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Plate Tectonics and Earthquakes

Plate Tectonics and Earthquakes. Brittle vs. Ductile Deformation. Brittle. Ductile. Bends when stressed. Breaks when stressed. Brittle vs. Ductile Deformation. Deformation is dependent on: 1. Temperature (Cold or Hot) 2. Composition (Soft or Hard) 3. Strain Rate (Fast or Slow).

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Plate Tectonics and Earthquakes

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  1. Plate Tectonics and Earthquakes

  2. Brittle vs. Ductile Deformation Brittle Ductile Bends when stressed • Breaks when stressed

  3. Brittle vs. Ductile Deformation Deformation is dependent on: 1. Temperature (Cold or Hot) 2. Composition (Soft or Hard) 3. Strain Rate (Fast or Slow)

  4. Brittle vs. Ductile Deformation How does the Milky Bar deform when stressed? a. What if we froze it? b. What if we heated it?

  5. Plate Tectonics

  6. Plate Tectonics • Crust – Uppermost part of the Earth • Lithosphere – Crust and Upper Part of Mantle • Mantle • Core Convection

  7. Major Plates • Major Plates • North American • South American • Eurasian • African • Pacific • Antarctic • Indoaustralian • Others to note • Juan de Fuca • Nazca • Arabian • Caribbean

  8. Types of Plate Boundaries • Divergent (Tension) • Mid-Ocean Ridges • East Pacific Rise • Mid-Atlantic Ridge • Convergent (Compression) • Subduction Zone • Cascade Mountains • Himalayan Mountains • Transform (Shear) • San Andreas Fault

  9. Divergent Boundaries • Mid Ocean Ridges http://www.youtube.com/watch?v=t-ctk4KR-KU

  10. Convergent Boundaries • Subduction Zone – One Plate goes under the other plate

  11. Convergent Boundaries • Subduction – Ocean/Continental – Andes

  12. Transform Boundaries • Shear motion • Plates slide past each other • San Andreas Fault

  13. Western UShas all three!

  14. Earthquakes • Occur on Faults • a break in the rock of the crust where rock surfaces slip past each other (displacement has occurred) • Measured on the Moment Magnitude Scale • Logarithmic scale • Change 1 magnitude - 32 times more energy

  15. Earthquakes

  16. Earthquakes • Focus (hypocenter) - the location inside the earth where the first rupture of the earthquake took place • Epicenter- the point on the Earth’s surface that is directly above the focus (hypocenter)

  17. Faults - Brittle • Hanging Wall(Top)/Foot Wall(Bottom) • Normal Faults • Reverse Faults • Thrust Faults • Strike-Slip Faults • Left and right lateral

  18. Models of Faults High Fives

  19. Folds - Ductile • Anticline – oldest rocks in the middle • Syncline – youngest rocks in the middle

  20. California Seismicity http://earthquake.usgs.gov/earthquakes/recenteqscanv/

  21. California Seismicity

  22. Seismic Waves

  23. Seismic Waves

  24. Fold and Fault Model • Compression! • What types of faults will we see? • What else do you see?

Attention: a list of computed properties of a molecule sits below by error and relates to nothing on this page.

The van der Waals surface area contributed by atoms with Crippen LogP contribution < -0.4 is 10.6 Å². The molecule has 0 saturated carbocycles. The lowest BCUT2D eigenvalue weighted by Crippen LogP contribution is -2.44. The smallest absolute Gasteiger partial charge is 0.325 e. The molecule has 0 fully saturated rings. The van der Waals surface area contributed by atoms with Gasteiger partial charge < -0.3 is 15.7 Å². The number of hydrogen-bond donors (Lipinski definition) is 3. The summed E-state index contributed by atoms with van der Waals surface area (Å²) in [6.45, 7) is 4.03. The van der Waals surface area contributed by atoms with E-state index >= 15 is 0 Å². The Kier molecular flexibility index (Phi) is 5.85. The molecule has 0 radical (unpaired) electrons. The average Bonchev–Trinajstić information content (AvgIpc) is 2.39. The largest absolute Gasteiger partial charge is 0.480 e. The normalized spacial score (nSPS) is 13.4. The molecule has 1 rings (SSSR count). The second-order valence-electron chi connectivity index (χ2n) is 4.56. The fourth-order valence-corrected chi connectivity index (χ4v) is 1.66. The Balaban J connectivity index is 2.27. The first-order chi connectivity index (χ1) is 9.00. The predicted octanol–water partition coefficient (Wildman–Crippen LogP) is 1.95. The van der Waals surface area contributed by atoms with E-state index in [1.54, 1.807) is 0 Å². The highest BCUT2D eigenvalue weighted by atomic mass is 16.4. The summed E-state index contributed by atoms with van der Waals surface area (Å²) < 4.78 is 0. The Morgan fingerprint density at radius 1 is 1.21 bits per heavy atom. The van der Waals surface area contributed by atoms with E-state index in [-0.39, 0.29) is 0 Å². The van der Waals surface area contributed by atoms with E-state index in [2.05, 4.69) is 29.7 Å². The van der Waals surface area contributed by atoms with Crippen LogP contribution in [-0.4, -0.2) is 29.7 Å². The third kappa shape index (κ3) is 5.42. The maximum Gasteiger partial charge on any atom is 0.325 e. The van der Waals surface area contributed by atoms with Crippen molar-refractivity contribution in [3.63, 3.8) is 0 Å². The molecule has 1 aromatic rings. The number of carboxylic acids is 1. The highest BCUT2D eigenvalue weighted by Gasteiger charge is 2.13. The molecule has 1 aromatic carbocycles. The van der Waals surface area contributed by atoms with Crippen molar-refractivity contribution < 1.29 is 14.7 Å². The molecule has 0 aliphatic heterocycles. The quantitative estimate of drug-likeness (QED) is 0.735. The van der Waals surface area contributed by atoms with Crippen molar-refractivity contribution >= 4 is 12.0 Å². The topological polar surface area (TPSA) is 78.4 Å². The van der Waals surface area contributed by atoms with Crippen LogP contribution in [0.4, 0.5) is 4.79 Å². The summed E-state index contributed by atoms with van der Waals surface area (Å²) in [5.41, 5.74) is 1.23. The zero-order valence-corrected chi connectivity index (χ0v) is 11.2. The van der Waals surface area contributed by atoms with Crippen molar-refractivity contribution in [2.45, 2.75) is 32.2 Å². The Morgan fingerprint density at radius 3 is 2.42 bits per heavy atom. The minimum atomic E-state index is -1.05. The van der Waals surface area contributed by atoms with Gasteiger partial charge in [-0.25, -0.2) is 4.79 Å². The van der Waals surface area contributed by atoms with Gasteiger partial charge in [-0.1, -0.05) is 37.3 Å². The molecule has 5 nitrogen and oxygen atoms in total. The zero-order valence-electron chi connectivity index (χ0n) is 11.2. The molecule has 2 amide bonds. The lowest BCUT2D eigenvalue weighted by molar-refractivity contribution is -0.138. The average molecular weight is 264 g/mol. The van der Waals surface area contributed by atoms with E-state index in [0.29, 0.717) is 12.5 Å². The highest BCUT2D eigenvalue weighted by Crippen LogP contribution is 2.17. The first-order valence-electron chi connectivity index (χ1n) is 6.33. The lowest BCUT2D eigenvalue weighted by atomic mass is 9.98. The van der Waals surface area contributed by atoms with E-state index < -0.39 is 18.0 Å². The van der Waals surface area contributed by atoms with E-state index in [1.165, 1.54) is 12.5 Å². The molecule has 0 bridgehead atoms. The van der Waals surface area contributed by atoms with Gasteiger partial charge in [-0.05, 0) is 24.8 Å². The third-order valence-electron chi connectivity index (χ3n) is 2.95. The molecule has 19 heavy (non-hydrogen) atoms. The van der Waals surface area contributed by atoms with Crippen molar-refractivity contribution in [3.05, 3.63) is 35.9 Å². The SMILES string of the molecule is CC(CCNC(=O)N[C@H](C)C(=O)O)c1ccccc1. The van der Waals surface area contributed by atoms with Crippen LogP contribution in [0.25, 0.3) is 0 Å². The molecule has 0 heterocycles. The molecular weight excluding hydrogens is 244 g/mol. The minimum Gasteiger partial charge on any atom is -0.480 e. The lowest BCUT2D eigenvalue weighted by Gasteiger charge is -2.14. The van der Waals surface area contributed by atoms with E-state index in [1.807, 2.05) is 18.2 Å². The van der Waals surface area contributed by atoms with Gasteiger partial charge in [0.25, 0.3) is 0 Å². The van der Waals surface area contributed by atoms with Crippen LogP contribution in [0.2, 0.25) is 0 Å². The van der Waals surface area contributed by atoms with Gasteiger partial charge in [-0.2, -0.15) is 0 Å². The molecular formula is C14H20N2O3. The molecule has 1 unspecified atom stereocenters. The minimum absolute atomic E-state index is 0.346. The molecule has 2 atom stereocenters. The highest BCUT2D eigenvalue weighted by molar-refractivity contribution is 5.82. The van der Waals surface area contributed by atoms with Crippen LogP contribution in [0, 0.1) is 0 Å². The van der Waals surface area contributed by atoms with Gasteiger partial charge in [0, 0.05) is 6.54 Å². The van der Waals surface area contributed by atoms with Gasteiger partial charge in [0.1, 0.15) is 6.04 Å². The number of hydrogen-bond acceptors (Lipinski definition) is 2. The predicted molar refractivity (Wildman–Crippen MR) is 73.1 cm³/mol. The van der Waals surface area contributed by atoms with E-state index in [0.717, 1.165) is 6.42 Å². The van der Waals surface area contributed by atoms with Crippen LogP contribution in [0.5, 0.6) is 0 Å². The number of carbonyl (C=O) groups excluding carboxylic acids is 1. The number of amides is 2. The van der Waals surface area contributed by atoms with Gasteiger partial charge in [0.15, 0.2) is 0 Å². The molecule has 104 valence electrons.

25. Earthquake Preparedness • Have a pair of shoes next to the bed • Due to broken glass from windows or other debris • Create Post-Disaster Kit • One at home and one in your car • Drop, Cover, Hold On • Do not run to the doorway, find something to get underneath • Don’t forget about aftershocks! • K-12 Earthquake Lesson Plans http://www.scec.org/education/k12/eclakit/index.html

  26. Tsunamis • A tsunami is a series of sea waves most commonly caused by an earthquake beneaththe sea floor • In the open ocean, tsunami waves travel at speeds of up to 600 miles per hour • The first wave is often not the largest • Successive waves may be spaced many minutes (up to 30-40 mins) apart and continue arriving for a number of hours

  27. Tsunamis

  28. Tsunamis • Since 1812, the California coast has had 15 tsunamis with wave heights higher than three feet; seven of these were destructive • The worst tsunami resulted from the 1964 Alaskan earthquake and caused 12 deaths and at least $17 million in damages in northern California (2011 tsunami’s damages have not been totaled yet)

  29. What to do! • If you feel a serious earthquake, and you are near the shoreline: • Get inland and up as soon as possible. • 100 ft in elevation or higher • 2 miles or more inland • If the tide recedes, get away fast. • Inform others to get to safety

  30. Forces • F=ma • Force = mass * acceleration • Units: • N (Newtons) = kg * m/s2 • 1 Kilogram = 2.2 lbs • 1 Meter = 3.28 feet = 100 cm = 1000 mm • Gravity = 9.8 m/s2

  31. Forces • Forces have both magnitude (size) and direction • Unequal forces will cause a change in velocity

  32. Forces • Examples: • Box on table (steady state) • Box in hand (steady state) • Box in hand (change in forces) • Pushing a large box (static and kinetic friction) • Tension • Compression

  33. Forces • Examples: • Strike-slip faults: Stick slip • Forces and friction • Normal faults: • Tension • Reverse faults: • Compression

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